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June 01, 2008

Our Sincere Desire

Until recently, I'd never read Emperor Hirohito's 1945 speech announcing Japan's surrender.

Why did Hirohito say Japan had gone to war? We'd always thought it was because they were trying to conquer the world, but it turns out they were just trying to help people:

To strive for the common prosperity and happiness of all nations as well as the security and well-being of our subjects is the solemn obligation which has been handed down by our imperial ancestors and which we lay close to the heart...

[W]e declared war on America and Britain out of our sincere desire to insure Japan's self-preservation and the stabilization of East Asia, it being far from our thought either to infringe upon the sovereignty of other nations or to embark upon territorial aggrandizement...

We cannot but express the deepest sense of regret to our allied nations of East Asia, who have consistently cooperated with the Empire toward the emancipation of East Asia.

Remember that, according to the BBC, the actual motivations of leaders are always exactly the same as their stated motivations. So now that we know what Japan was trying to do, I hope we can tone down the criticism.

—Jonathan Schwarz

Posted at June 1, 2008 08:21 PM

Thanks for this for now I can rest easy. We obliterated Iraq because they had WMD. Then we obliterated Iraq because Sadam was a mean man. Then we obliterated Iraq because we wanted them to have the same kind of democracy (liberation) we don’t have. Perhaps we have at least succeeded in the last case. I left out one, whoops. We obliterated Iraq because if we didn’t obliterate them over there we would have to fight them in San Francisco. There may be others (there were so many) but these are the reasons I recall. Also we have a neat head-start with Iran – we will obliterate Iran because they have WMD. We will obliterate Iran because they are killing Americans. More to follow…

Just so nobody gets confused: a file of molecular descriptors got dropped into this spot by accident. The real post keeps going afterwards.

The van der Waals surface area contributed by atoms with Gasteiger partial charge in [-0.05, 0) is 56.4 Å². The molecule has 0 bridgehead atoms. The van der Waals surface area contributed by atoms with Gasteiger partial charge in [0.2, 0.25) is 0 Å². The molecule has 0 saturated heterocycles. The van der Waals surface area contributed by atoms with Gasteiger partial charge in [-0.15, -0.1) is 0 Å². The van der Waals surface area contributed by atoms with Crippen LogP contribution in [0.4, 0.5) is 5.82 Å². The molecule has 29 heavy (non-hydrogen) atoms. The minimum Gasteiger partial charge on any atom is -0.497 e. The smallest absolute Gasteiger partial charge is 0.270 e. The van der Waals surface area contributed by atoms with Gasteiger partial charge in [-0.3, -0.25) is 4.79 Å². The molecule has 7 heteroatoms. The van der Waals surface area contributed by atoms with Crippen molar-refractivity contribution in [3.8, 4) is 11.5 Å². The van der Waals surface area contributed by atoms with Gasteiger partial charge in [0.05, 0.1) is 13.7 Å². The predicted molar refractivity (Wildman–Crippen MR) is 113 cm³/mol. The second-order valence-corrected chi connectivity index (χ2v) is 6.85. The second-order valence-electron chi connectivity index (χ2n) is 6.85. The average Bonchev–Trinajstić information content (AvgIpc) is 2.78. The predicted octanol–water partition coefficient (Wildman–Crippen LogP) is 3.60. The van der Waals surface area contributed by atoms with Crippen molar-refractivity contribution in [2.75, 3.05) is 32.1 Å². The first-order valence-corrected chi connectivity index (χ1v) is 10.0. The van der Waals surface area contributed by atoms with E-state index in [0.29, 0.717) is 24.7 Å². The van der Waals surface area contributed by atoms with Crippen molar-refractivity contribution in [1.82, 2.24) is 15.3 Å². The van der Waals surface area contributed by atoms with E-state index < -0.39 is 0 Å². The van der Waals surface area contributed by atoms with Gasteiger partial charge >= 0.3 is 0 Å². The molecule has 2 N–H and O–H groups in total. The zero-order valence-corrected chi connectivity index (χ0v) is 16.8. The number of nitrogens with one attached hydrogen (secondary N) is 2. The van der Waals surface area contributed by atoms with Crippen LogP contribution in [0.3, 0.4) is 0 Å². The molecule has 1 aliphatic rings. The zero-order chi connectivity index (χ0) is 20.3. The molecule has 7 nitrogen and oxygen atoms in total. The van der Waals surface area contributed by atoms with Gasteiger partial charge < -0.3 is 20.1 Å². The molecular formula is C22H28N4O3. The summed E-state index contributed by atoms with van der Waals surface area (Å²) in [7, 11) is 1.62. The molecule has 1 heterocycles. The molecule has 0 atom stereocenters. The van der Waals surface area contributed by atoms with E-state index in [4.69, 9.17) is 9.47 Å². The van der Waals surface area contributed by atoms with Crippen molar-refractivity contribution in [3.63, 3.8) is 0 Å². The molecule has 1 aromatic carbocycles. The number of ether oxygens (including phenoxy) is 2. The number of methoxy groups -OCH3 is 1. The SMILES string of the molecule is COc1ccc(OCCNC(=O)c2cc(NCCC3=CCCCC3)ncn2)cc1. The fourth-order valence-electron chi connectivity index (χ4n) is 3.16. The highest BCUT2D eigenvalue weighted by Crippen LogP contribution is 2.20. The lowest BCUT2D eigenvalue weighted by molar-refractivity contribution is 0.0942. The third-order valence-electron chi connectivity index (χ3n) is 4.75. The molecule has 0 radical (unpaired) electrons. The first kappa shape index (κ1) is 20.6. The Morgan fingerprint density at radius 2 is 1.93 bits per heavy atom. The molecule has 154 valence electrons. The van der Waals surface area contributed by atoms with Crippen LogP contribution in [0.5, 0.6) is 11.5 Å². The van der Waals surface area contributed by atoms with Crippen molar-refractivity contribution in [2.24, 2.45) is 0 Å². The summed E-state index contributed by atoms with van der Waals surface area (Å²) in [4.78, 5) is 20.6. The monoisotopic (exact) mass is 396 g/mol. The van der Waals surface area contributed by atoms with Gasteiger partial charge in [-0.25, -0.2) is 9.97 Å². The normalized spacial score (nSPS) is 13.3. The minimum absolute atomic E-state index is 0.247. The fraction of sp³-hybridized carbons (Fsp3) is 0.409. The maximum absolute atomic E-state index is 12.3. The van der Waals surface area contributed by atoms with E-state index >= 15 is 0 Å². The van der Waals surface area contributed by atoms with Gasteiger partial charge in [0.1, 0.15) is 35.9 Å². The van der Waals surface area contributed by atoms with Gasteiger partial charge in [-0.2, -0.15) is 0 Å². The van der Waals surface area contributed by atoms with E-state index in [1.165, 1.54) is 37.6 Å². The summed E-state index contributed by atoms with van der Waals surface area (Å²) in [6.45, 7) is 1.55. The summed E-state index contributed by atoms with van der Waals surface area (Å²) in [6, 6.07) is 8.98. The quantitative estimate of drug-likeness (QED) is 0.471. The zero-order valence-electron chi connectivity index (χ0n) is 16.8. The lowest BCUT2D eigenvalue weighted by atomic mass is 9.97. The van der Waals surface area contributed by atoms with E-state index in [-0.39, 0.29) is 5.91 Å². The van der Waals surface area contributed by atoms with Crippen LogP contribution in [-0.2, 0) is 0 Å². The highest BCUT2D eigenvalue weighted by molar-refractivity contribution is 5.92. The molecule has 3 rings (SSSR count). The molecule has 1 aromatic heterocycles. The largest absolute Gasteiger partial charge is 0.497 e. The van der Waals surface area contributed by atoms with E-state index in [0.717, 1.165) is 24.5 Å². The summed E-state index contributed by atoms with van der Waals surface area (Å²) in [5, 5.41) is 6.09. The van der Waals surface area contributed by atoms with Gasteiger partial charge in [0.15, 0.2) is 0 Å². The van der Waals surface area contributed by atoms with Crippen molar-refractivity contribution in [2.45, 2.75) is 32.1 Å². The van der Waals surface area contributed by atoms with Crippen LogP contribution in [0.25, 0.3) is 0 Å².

Posted by: Rob Payne at June 2, 2008 12:01 AM

You're being unfair to the Beeb's Boaden. She did not say that government's statements about their own motivations are always true. She rested her confidence in the truthfulness of Bush's and Blair's claims on the fact that they had made them many times. If Hirohito only said that once, he might have been pulling our legs.

It would have been helpful, though, if Ms. Boaden had been more specific. I would like to know how many times such a statement must be made before I can rely on it. Otherwise I may have to think for myself, which I find fatiguing.

Posted by: Maud at June 2, 2008 02:49 AM

Take up the White Man's burden--
Send forth the best ye breed--
Go bind your sons to exile
To serve your captives' need;
To wait in heavy harness,
On fluttered folk and wild--
Your new-caught, sullen peoples,
Half-devil and half-child.

Posted by: Mike at June 2, 2008 07:51 AM

To be fair, Mike, Emperor Hirohito was Yellow.

Alas, if Yellow People try to take up the White Man's Burden, you vaporize two hundred thousand of them with a couple Nukes to put them in their place.

Posted by: En Ming Hee at June 2, 2008 10:15 AM

The burden of empire knows no colour, En Ming, but for sure the White burden is 'way heavier than that of others, which is why we have the right to drop bombs on people with impunity to lighten the load a bit.

Posted by: Mike at June 2, 2008 11:55 AM

Geez, where were you 63 years ago? I stopped shaking my fist impotently at Japan a long time ago.

Posted by: Quicksand at June 2, 2008 05:04 PM